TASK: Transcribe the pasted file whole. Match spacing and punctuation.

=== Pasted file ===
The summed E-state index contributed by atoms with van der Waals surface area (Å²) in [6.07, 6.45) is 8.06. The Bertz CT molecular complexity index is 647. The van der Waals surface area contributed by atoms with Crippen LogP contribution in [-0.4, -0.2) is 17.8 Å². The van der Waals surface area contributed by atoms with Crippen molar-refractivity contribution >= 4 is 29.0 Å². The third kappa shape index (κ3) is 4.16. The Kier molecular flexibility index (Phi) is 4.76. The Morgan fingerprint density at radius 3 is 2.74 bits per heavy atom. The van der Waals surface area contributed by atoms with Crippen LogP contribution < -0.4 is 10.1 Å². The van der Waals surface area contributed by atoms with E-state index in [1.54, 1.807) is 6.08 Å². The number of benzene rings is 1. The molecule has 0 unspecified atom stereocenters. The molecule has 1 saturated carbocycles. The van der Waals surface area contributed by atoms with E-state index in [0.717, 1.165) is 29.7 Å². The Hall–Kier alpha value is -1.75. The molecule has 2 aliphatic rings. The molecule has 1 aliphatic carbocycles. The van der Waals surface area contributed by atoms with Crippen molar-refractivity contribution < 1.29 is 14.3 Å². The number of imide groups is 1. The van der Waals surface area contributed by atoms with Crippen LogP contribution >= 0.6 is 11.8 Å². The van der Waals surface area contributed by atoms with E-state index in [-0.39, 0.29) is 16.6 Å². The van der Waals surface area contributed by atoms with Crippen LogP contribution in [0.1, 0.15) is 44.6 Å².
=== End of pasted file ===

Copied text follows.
The summed E-state index contributed by atoms with van der Waals surface area (Å²) in [6.07, 6.45) is 8.06. The Bertz CT molecular complexity index is 647. The van der Waals surface area contributed by atoms with Crippen LogP contribution in [-0.4, -0.2) is 17.8 Å². The van der Waals surface area contributed by atoms with Crippen molar-refractivity contribution >= 4 is 29.0 Å². The third kappa shape index (κ3) is 4.16. The Kier molecular flexibility index (Phi) is 4.76. The Morgan fingerprint density at radius 3 is 2.74 bits per heavy atom. The van der Waals surface area contributed by atoms with Crippen LogP contribution < -0.4 is 10.1 Å². The van der Waals surface area contributed by atoms with E-state index in [1.54, 1.807) is 6.08 Å². The number of benzene rings is 1. The molecule has 0 unspecified atom stereocenters. The molecule has 1 saturated carbocycles. The van der Waals surface area contributed by atoms with E-state index in [0.717, 1.165) is 29.7 Å². The Hall–Kier alpha value is -1.75. The molecule has 2 aliphatic rings. The molecule has 1 aliphatic carbocycles. The van der Waals surface area contributed by atoms with Crippen molar-refractivity contribution < 1.29 is 14.3 Å². The number of imide groups is 1. The van der Waals surface area contributed by atoms with Crippen LogP contribution >= 0.6 is 11.8 Å². The van der Waals surface area contributed by atoms with E-state index in [-0.39, 0.29) is 16.6 Å². The van der Waals surface area contributed by atoms with Crippen LogP contribution in [0.1, 0.15) is 44.6 Å².